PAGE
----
Monday, 10 September 2018
Small firms to be given the power to borrow against outstanding invoices
Small businesses could be given new powers to improve cash flow by borrowing against outstanding invoices.
Many supply contracts prevent 'assignment' of invoice debt, which makes it hard for smaller firms to secure loans from banks or investors.
But today (Monday 10 September) Small Business Minister Kelly Tolhurst will put forward new laws to arm small businesses against unfair contracts that stop them raising money from unpaid invoices.
Under the proposed new laws, any such contractual restrictions entered into after 31 December 2018, with limited exceptions, would have no effect and could be disregarded by small businesses and finance providers.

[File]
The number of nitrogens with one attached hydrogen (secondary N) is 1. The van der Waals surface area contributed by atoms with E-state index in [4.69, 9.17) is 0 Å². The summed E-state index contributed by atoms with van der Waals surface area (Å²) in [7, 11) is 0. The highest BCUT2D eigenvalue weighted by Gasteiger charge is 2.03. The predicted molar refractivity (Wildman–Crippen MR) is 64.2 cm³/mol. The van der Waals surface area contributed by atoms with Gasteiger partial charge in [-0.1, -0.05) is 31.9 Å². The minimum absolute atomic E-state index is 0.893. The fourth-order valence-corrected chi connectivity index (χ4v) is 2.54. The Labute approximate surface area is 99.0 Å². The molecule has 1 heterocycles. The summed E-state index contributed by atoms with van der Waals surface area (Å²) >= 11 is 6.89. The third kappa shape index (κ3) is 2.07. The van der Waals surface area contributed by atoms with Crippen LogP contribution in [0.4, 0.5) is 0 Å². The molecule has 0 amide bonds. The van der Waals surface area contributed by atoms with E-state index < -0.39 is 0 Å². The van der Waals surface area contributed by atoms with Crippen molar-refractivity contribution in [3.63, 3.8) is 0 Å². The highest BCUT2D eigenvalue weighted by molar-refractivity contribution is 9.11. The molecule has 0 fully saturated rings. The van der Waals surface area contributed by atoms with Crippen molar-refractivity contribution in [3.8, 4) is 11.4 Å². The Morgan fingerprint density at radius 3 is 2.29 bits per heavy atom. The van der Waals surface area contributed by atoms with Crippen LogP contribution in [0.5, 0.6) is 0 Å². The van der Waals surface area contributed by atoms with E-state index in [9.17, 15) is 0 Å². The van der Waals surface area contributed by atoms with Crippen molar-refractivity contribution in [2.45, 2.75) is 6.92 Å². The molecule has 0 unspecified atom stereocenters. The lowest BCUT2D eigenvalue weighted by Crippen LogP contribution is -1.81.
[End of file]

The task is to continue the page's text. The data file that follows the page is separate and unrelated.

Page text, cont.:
The move will stop larger businesses from abusing their market position and are expected to provide a long-term boost, estimated to be worth almost £1b, nto the UK economy.
Small Business Minister Kelly Tolhurst said: "The UK’s 5.7 million small businesses are the backbone of our economy and central to our modern Industrial Strategy, with more than 1,000 starting up every day.
"These new laws will give small businesses more access to the finance they need to succeed and will help ensure they have a level playing field from which to set fair contracts with the businesses they supply."
The proposed laws are being tabled because restricive covenants in contracts with larger business often stop their suppliers from 'assigning receivables’ – the right to assign the proceeds from an invoice. This assignment is essential for invoice finance to operate.
Restrictive contract terms are used by larger businesses to maintain a hold over their suppliers, with small firms often unable to negotiate changes to the contract because they do not have enough power in the marketplace.
The legal changes are set out in the draft ‘Business Contract Terms (Assignment of Receivables) Regulations 2018’.Back